I found myself an old sailor of fortune
cast up on this chessboard of a kingdom,
weary of weariness
and ready to risk all for a song.
Princesses — supple, pale, and lovely as stars,
clustering around your unlovely moon of a father —
I could not resist your subtle allure.
I followed you down your night–long dream,
through trees heavy with dangerous light,
down to where sleep had made
a private passage and a dancing —
cruel, self-regarding, and entirely innocent —
that men have died for.
Wearing the cloak of absence,
I was not there when you looked for me,
but a tinkle of precious leaves
laughed high in your nervous shadows.
Secreting myself in your desires,
I rode the long glide
of your delicate vessels,
stroking through starless, oceanic darkness,
a kind of death you dreamed us into and through.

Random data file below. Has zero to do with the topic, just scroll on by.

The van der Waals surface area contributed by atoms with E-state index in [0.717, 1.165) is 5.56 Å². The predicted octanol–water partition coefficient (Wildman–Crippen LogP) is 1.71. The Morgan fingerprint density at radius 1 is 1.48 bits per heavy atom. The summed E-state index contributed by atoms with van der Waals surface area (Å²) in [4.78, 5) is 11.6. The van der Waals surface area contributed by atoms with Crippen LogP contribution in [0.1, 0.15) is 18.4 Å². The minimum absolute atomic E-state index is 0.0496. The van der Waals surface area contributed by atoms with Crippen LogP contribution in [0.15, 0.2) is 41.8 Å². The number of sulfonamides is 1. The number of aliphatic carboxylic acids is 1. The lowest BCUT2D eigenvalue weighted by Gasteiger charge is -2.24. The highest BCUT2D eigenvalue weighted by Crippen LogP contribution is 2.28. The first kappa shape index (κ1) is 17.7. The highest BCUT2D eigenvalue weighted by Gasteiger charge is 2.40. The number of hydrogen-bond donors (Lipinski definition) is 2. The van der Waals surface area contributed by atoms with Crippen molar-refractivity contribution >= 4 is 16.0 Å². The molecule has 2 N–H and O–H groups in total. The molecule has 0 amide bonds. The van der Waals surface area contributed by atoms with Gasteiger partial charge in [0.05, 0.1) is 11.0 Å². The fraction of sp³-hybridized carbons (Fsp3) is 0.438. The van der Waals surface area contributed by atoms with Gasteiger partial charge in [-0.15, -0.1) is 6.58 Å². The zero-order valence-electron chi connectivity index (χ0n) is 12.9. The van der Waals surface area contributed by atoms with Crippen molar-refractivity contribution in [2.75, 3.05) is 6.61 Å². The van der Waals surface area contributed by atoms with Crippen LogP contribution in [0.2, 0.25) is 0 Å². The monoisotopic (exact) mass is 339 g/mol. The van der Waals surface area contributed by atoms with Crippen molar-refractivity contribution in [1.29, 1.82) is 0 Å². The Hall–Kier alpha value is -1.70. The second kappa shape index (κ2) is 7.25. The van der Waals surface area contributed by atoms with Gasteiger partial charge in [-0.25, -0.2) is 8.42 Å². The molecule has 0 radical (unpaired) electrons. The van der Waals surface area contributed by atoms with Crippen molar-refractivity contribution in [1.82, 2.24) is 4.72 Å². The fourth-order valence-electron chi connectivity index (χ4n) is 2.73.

Down with you in your deep–seated castle,
I watched you whirl with your hard–dancing friends,
but I was all around you
like the scent of magnolias —
all around you,
drinking wine from under your prettily poised lips,
cavorting between and behind your dancing,
and generally making
an invisible fool of myself.
Coming back up,
I was ahead of your deadly game,
sprinting to put on a semblance of snoring.
Now that I have told the world about all this,
I will marry you, loveliest of ringleaders,
become king of your light–footed kingdom,
learn the latest Viennese moves,
and invest heavily in soft leather shoes.
About the Author: Joseph Stanton has published poetry in a wide variety of journals and anthologies including Poetry, Poetry East, New York Quarterly, Ekphrasis, and Harvard Review. His work has been collected in Imaginary Museum: Poems on Art, What the Kite Thinks, and Cardinal Points: Poems on St. Louis Cardinals Baseball. His scholarly work has appeared in such journals as American Art, Art Criticism, Journal of American Culture, and Soundings: An Interdisciplinary Journal. Stanton teaches art history and American studies at the University of Hawai'i at Manoa.
Copyright © 1999 by Joseph Stanton. The poem originally appeared in Imaginary Museum: Poems on Art, published by Time Being Books. It may not be reproduced in any form without the author's express written permission.